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Home > New Search > Acton Park (Acton Hall), Wrexham

Acton Park (Acton Hall), Wrexham  Wales 
Acton, Wrexham, Wales

Circa Date: Rebuilt 1687-95

Status: Destroyed
Details: Demolished 1954

Special Info / Location/ Date

Special Info
Phonetic Pronunciation of House Name

District Today
 Historic County
 City / Town / Village

Start Date
Completion Date
Circa Date
Rebuilt 1687-95

An engraving of the House from the 1829 edition of Neale's Views of Seats


There are no architects associated with this house.
Extant / Listed / References

Extant Type
Extant Details
Demolished 1954

House Listed As 
Gardens Listed As  
Not Listed
Country House:  Yes

Vitruvius Britannicus
Vitruvius Scoticus
J.B. Burke (Burke's Visitation of Seats)
Vol. II, p. 213, 1853.
Country Life
J.P. Neale (Neale's Views of Seats)
2.S. Vol. V, 1829.
Access / Ownership / Seat

Open to Public Please note: Houses listed as being open "By Appointment" are usually country house hotels, B&Bs, or schools.
Historic Houses Association Member
Phone Number If calling from the U.S., delete the first "0" in British numbers.
Fax Number

Current Ownership
Current Ownership Type
Primary Current Ownership Use
Current Ownership Use / Details

Seat ("Seat" is loosely defined as any family that occupied the house for a period of 2 years or more)
Today Seat of
Part of the grounds are owned by Wrexham government and open as a public park.
A Past Seat(s) of
George Jeffreys, later 1st Baron Jeffreys of Wem, 17th century. Sir Griffith Jeffreys, 17th century. Philip Egerton. Ellis Yonge. Sir Foster Cunliffe, Bt., 19th century. Sir Bernard Oppenheimer, early 20th century. William Aston, 20th century.
Possible (Unsure) Seat of
History / Gardens & Park / Movies

Earlier House(s) / Building(s)
House Replaced By
Built / Designed For
House & Family History
Acton Park was the birthplace of the infamous George Jeffreys (1645–89), later 1st Baron Jeffreys of Wem, and best known as Judge Jeffreys or "The Hanging Judge.” Sir Griffith Jeffreys rebuilt Acton Hall between 1687 and 1695, while his wife, Dame Dorothy, is notable for establishing a charity in her will that helped to found many of the first schools in Wrexham. In 1917 Acton Park was bought by Sir Bernard Oppenheimer, who opened a diamond cutting school and workshop in the grounds. The plan was to provide jobs for ex-servicemen on their return from active duty after World War I; however, Sir Bernard's death in 1921 led to the closing of the workshop. In 1921 William Aston purchased the House and grounds, with plans to convert the House into a technical school. Instead, the House became a showroom and warehouse for Aston's furniture company, while the grounds were opened to the public. In 1939 the War Office requisitioned Acton Park and Nissen huts were erected in the ground for the soldiers, while the officers put up in the House. The Royal Welsh Fusiliers, the South Wales Borderers, the Lancashire Fusiliers, and the Gurkhas were just a few of the British regiments stationed at Acton during World War II. In 1943 the US Army 33rd Signals Construction Battalion and 400th Armored Field Artillery Battalion were billeted at Acton Park. The US Army left the House in very poor condition, which resulted in the North Wing being demolished just after the War. By 1954 the House was virtually ruinous and a campaign was begun by Alderman Hampson to save Acton as Wrexham’s museum; his efforts failed and the House was demolished in 1954.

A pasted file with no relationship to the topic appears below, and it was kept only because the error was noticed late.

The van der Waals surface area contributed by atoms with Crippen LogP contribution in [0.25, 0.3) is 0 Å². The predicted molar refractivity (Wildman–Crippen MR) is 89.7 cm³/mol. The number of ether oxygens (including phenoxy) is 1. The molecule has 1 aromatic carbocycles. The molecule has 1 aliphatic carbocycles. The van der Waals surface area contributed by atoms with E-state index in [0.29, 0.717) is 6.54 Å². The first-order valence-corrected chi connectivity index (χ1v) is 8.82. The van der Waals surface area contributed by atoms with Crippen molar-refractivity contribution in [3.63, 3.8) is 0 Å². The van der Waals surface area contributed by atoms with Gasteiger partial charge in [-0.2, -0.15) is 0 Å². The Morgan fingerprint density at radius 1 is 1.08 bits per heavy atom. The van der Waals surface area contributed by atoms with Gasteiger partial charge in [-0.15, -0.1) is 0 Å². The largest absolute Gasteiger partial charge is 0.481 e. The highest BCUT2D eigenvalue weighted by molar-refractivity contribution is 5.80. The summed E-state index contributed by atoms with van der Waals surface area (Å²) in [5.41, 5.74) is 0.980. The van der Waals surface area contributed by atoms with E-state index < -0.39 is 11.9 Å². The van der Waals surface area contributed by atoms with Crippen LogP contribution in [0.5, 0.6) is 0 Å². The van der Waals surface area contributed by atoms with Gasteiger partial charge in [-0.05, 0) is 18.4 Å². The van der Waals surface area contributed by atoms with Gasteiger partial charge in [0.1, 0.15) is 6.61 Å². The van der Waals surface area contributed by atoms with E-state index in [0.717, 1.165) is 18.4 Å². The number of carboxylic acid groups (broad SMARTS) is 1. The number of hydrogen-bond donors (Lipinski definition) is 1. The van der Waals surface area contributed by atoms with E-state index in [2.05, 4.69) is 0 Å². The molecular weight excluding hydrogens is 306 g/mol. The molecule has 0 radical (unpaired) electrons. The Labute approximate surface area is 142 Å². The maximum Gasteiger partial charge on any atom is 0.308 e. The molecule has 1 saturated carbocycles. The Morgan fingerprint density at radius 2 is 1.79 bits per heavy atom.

Collections This field lists art objects that are currently or were previously in the collection of the house.

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Gardens & Park
Garden, Park, Follies and Outbuildings
In the early 20th century Nine Acre Field and sixty acres near Rhosnesni Lane, both part of the Acton Estate, were purchased by the Borough Council. Patrick Abercrombie was commissioned to design a housing development for the sixty acre parcel, while the rest of the Estate was turned into small holdings for ex-soldiers. During the extreme rationing conditions of 1945-47 the local population plundered the Park for firewood. In the late 20th century a new housing development along Herbert Jennings Avenue was built over much of the Park, with the remainder of the Park saved as green space.
Chapel & Church

Location for Movies / TV

There are no references associated with this house.

There are no documents associated with this house.

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